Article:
A 29-year-old man was jailed for four years for a sustained attack on his former partner.

Jack Lister was labelled a dangerous offender by Recorder Ian Mullarkey.

Lister, who was living in the Keighley area, pleaded guilty to causing the woman grievous bodily harm on February 9 this year.

He was sentenced on a video link to Leeds Prison for what prosecutor Nick Adlington said was a “sustained assault.”

Lister’s barrister, Clare Walsh, said he was genuinely remorseful. His misuse of alcohol contributed to his offending behaviour.

Recorder Mullarkey said Lister’s probation officer found that he had “a sustained and entrenched propensity to commit violent acts.”

He sentenced him to an extended five-year prison term, with four years’ custody and a year on extended licence.

A 15-year restraining order prevents Lister from contacting his victim.

A BRADFORD teenager was locked up for seven and a half years for two violent street robberies and an aggravated burglary in which he beat the victim with a metal bar.

Hasad Shafiq was fuelled by drink and drugs during the crime spree when he was aged 17 and homeless, the court was told.

He had already racked up three robbery convictions, an attempted robbery and three offences of having a bladed article in a public place, dating from when he was15.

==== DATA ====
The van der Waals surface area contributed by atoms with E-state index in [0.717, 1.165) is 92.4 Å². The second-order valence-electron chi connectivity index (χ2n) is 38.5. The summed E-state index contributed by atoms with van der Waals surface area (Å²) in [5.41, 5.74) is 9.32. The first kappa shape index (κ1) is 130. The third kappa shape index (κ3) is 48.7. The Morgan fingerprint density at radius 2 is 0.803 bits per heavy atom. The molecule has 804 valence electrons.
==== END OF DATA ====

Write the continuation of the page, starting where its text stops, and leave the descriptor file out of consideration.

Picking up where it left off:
Shafiq, now 19 and remanded in HMP Doncaster, was on bail for possession of a kitchen knife in Bradford city centre on March 30 last year when he committed the first of the latest robberies.

Prosecutor Gerald Hendron said he approached a man on Listerhills Road, Bradford, shortly before 7pm on May 9, 2019.

Shafiq asked for some change and when the man told him he did not have any, he threatened: “I’m just going to stab you if you don’t give me your money.”

The frightened man went to the cash point at a nearby petrol station and withdrew £10 to hand to Shafiq.

Mr Hendon said that Shafiq remained at large to commit a second robbery and an aggravated burglary, both on June 15 last year.

He was with older and more sophisticated criminals when he joined in the robbery of a club goer on Tetley Street, Bradford, at around 5am.

Shafaq arrived when the man was already being set upon in an affray in the city centre.

The teenager and his hooded accomplices assaulted and robbed him of his £250 phone while a woman video streamed the attack to her laughing friend, Mr Hendron said.